Maria Konopnicka: Google honors Polish poet on his 180th Birthday


Devdiscourse News Desk | Warsaw | Updated: 23-05-2022 11:49 IST | Created: 23-05-2022 11:49 IST
Maria Konopnicka: Google honors Polish poet on his 180th Birthday
Maria Konopnicka never stopped challenging herself and also authored short stories, children’s books and translated French and German poetry into Polish. Image Credit: Google doodles
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Happy Birthday Maria Konopnicka!

Google doodle on May 23 to celebrate 180th Birthday of Maria Konopnicka (ˈmarja kɔnɔpˈɲitska), a Polish poet, novelist, children's writer, translator, journalist, critic, and activist for women's rights and for Polish independence. She used pseudonyms, including Jan Sawa. She was one of the most important poets of Poland's Positivist period.

Maria Konopnicka was born on May 23rd, 1842 in Suwalki, Poland. Her father, Józef Wasiłowski, was a lawyer. She was home-schooled and spent a year (1855–56) at a convent pension of the Sisters of Eucharistic Adoration in Warsaw (Zespół klasztorny sakramentek w Warszawie).

When she was 12, her mother passed away, leaving her strict and patriotic father to raise three little girls. As a self-taught writer that craved innovative ideas, Konopnicka avidly read classic and contemporary literature. She was especially taken by the Polish Positivist writers, and their progressive ideals would later influence her work.

In 1870, she made her debut as a poet and by 1876 her poems were being published in national journals, including her collection "In the Mountains," which appeared in the well-respected Tygodnik Ilustrowany (Illustrated Weekly). A positive review by Nobel Prize laureate Henryk Sienkiewicz encouraged Konopnicka to keep writing.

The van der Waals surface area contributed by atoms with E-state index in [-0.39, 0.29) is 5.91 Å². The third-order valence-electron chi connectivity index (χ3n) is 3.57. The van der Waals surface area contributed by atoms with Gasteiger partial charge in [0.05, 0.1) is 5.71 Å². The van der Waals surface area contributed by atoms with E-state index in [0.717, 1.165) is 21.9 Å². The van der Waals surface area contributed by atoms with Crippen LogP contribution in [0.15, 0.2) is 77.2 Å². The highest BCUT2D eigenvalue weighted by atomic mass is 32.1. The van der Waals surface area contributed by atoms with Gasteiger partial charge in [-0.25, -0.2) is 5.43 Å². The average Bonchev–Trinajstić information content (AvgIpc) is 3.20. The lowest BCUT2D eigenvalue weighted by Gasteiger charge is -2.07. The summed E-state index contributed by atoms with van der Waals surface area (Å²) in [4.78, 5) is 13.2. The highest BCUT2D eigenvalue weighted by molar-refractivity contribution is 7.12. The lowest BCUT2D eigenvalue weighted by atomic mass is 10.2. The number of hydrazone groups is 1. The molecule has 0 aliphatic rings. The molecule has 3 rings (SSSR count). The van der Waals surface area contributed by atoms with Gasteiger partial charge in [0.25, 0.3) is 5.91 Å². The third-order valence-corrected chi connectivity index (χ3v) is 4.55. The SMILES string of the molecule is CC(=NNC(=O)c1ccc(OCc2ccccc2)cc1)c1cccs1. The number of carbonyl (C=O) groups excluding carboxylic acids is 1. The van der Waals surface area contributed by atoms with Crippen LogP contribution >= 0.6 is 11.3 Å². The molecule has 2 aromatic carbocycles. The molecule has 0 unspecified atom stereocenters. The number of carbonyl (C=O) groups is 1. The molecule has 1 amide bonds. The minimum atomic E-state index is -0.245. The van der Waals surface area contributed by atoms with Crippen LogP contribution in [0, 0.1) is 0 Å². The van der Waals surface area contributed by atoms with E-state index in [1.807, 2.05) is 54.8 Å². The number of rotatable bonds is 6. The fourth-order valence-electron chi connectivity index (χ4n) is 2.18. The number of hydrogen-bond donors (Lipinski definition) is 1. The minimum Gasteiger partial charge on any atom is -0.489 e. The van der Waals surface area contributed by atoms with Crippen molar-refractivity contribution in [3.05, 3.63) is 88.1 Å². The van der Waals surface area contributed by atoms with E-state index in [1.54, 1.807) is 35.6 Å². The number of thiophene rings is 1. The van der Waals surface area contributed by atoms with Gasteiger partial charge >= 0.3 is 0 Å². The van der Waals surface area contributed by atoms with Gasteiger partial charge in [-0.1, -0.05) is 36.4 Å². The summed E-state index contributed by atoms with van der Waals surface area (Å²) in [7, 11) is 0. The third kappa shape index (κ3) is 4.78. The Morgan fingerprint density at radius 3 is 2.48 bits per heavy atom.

In 1877, Maria Konopnicka moved to Warsaw with her children to be in the thick of Polish literary and intellectual life. She published four controversial, yet acclaimed volumes of poetry focusing on patriotism and providing a voice to the lower class over the next 15 years. Between 1884 and 1887, Konopnicka defied conservative criticism and censors while serving as an editor for the democratic women's magazine Świt.

Maria Konopnicka never stopped challenging herself and also authored short stories, children's books and translated French and German poetry into Polish. Her short stories, including "Nasza szkapa" (Our Jade) and "Dym" (Smoke), are considered to be among the best in Polish literature. In 1901, she took a break from her writing to help organize protests against the repressive measures taken by the Prussian government, which forced Polish children to speak in German at school. To celebrate the 25th anniversary of her literary and social work, Konopnicka was offered a house in Zarnowiec as a gift from the Polish nation.

In 1973, the Maria Konopnicka Museum in Suwalki opened to memorialize her accomplishments. Millions of copies of her books have been printed and reprinted throughout Poland. She was also a translator. Her translated works include Ada Negri's Fatalita and Tempeste, published in Poland in 1901.

Source: Google doodle

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